The House voted Thursday to repeal the medical device tax that was included in the Affordable Care Act.
The House passed H.R. 160, the Protect Medical Innovation Act, by a vote of 280 to 140. The bill was introduced by Rep. Erik Paulsen (R-Minn.), a member of the tax-writing House Ways and Means Committee.
The bill aims to repeal the 2.3% excise tax on medical devices, such as pacemakers and operating-room monitors, which was included in the health care reform law. The legislation now heads to the Senate where repealing the medical device tax also has bipartisan support. A nonbinding vote to repeal the tax has previously received 79 votes.
As a country, we take great pride in our ability to create, invent, and innovateespecially when it comes to products that improve peoples lives, Paulsen said in a statement. The medical device tax stands in direct contrast to this ideal, which is why youve seen Members of Congress from across the political spectrum support its repeal. Its time to push this legislation across the finish line and support American jobs and innovation.
Paulsen highlighted the effect the tax has had on a number of companies that manufacture medical devices. Because the tax is on sales instead of profit, one small business in his district is paying an effective tax rate of 79%. Paulsen spoke in favor of the legislation on the House floor.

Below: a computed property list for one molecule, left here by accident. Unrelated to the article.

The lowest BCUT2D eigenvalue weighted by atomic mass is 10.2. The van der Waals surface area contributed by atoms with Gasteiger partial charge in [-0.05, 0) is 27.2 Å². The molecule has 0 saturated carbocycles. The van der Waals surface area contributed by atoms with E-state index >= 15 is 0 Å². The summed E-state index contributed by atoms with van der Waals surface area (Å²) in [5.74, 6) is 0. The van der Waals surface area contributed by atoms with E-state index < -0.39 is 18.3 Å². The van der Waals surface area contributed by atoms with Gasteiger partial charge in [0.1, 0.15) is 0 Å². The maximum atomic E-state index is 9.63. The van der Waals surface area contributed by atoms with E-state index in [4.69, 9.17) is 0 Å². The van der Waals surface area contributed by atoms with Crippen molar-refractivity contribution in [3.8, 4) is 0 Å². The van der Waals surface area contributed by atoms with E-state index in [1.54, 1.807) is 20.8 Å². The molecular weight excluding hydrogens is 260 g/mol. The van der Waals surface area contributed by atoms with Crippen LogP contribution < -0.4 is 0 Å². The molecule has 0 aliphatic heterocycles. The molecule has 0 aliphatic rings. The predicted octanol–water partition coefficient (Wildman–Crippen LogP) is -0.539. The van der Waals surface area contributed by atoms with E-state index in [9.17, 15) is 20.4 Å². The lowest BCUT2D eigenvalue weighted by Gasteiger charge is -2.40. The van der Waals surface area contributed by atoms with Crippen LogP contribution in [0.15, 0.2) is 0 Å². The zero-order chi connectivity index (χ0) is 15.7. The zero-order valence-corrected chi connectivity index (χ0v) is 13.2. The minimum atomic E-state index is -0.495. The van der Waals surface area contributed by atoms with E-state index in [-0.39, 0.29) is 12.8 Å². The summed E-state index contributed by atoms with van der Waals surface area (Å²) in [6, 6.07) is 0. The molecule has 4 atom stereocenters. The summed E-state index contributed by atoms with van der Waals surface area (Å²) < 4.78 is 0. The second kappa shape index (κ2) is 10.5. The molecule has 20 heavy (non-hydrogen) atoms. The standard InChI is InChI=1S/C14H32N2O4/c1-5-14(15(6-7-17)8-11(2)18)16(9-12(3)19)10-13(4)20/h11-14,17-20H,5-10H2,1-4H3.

This tax is a prime example of Obamacares flawed priorities, said House Ways and Means Chairman Paul Ryan (R-Wisc.) in a statement after the bill was passed. Taxing medical devices not only stifles innovation and threatens American jobs, but drives up health care costs and makes treatments less accessible for those who need them most. By repealing this tax, American medical innovation can refocus on encouraging discovery and finding solutions for the health challengesand emergenciesso many Americans face. I applaud Rep. Paulsen for his work on this legislation, and Im proud to support it.
Rep. Sander Levin (D-Mich.), the ranking Democrat on the Ways and Means Committee, expressed his opposition to the bill during a statement on the House floor Wednesday. There are certain basic facts here, he said. One is that this industry participated in the creation of health care reform. They, like other providers, were involved. And like other providers, they said that they would participate in helping to pay for it. They did so because they understood that they would benefit from the millions of Americans that would gain health coverage under the Affordable Care Act. Thats a fact. And now, they want out. Another fact is that they have benefited from it. According to a recent analysis by Ernst and Young, the industrys revenue increased by $8 billion in the year the tax took effect. Spending on R&D by the industry increased by 6% in the same year. And the same year, employment increased by 23,500. Another fact is that this applies to imports, as well as those produced in this country, and not at all to exports.
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